“What’s your real name?” is the question most commonly asked of strippers. The second? “How much money do you make?” There have been quite a few articles written on the subject of stripper income, and the most recent ones all seem to cite one University of Leeds study, a stripper named Menagerii’s Reddit pic of her best haul ever, and several months of income tracking that I posted on my blog which generated a bit of conversation.* Pretty scant resources. There’s also the occasional boomtown news article that suggests there’s a pot of gold up for grabs by women willing to undress in whatever city is most recently the site of oil drilling or a large sporting event.
Recently, ABC News ran a segment on college students who dance to pay tuition. In that segment, this well-spoken and good looking gal named Maggie claimed to make $180,000 a year dancing on the weekends. Because I once shared my monthly income with the internet, Huffington Post writer Arin Greenwood e-mailed me while she was working on this story to ask if Maggie’s figure seemed reasonable. I told her anything was possible, although that number was high. But more importantly, I wanted to know why everyone was so interested in how much strippers make. [READ MORE]
I was outed the other day as a stripper. I tracked down everyone involved in the gossip chain, found the weak link (who sent me an apology letter), and then asked one of the recipients of this hot morsel of Big News in a Small Town out to coffee. She told me she was surprised that I was nude dancing but she didn’t really care; she thought it was kinda neat and had I read Candy Girl? I would love it, she told me. It’s all about a cool girl stripper. I hadn’t read it but I’ve heard a smattering of talk in the sex worker scene about it. So I decided to read it, seeing as how, as my Small Town friend demonstrated, it’s the modern touchstone to answer every civilian girl’s fantastical question: “What’s it like to be a stripper?”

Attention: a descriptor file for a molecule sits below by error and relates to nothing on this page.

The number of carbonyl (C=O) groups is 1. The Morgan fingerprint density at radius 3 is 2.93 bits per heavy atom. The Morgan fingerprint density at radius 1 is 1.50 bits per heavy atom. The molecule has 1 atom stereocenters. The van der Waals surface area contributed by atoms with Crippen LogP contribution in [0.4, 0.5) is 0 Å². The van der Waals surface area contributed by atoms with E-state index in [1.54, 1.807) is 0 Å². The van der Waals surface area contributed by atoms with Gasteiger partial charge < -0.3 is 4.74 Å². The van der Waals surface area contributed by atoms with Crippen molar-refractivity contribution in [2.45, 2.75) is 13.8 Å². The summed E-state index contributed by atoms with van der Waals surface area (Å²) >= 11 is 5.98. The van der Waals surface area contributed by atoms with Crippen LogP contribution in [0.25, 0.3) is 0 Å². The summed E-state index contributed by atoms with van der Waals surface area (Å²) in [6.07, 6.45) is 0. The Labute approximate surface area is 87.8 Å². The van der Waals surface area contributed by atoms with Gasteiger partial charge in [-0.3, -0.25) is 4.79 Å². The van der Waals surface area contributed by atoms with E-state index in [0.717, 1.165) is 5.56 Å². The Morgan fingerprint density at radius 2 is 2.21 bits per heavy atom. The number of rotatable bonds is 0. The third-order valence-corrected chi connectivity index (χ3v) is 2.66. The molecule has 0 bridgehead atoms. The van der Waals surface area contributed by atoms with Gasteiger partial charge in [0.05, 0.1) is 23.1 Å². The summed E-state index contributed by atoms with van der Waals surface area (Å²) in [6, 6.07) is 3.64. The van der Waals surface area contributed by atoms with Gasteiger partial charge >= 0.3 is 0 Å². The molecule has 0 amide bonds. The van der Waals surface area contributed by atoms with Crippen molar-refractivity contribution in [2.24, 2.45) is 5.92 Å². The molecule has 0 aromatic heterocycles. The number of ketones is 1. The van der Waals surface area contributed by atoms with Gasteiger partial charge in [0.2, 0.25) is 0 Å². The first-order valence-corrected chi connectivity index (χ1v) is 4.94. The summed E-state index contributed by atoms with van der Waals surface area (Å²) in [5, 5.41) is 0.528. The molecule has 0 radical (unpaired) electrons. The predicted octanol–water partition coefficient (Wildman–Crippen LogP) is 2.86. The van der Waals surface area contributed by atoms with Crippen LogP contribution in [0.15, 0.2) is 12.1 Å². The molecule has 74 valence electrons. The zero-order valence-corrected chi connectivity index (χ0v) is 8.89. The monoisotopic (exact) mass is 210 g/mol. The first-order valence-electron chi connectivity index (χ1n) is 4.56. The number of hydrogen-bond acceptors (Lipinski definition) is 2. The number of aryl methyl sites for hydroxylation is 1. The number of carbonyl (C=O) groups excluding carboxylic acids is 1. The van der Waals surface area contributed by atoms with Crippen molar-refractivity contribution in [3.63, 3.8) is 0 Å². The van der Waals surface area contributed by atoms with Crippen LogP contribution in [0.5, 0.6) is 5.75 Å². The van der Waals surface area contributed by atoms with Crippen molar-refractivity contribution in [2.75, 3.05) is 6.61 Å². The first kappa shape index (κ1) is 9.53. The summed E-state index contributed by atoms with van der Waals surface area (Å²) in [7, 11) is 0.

Here on Tits and Sass there’s general disagreement on the quality of this book. Kat likes it. Catherine doesn’t. So it’s kind of appropriate that I’m writing the review because I generally like 93 percent of the book and abhor 7 percent so deeply, I want to scream at Diablo Cody, “Are you fucking serious?!!”
Let’s start with the good.
As has been discussed a million times at Tits and Sass there are very few statistics about actual accounts of child sex trafficking. There is however a shockingly high rate of ignorant and misguided moral crusaders equating consensual adult sex work with sex trafficking of children, and using unfounded numbers about child sex trafficking to discredit adult sex workers. Though we here try to discourage such lazy notions because of the increased violence and stigmatization it creates for our work, most mainstream media outlets still publish scandalous statistics on sex trafficking based on little to no science and applaud the efforts of popstars and religious zealots who continue to site said statistics.
It’s incredibly hard to accurately determine the number of underage sex workers and the accompanying details of their life. Nonetheless, researchers Ric Curtis and Meredith Dank decided to tackle this issue head on in New York, by interviewing prostitutes under the age of 18 and then using scientific algorithms to extrapolate total numbers of child-aged sex workers as well as learn characteristics of that population. Lost Boys: New Research Demolishes Stereotype of Underage Sex Worker recently published by SFWeekly* explores the findings of the John Jay study and the unsavory response to their results from non-profits, media, police, and legislators.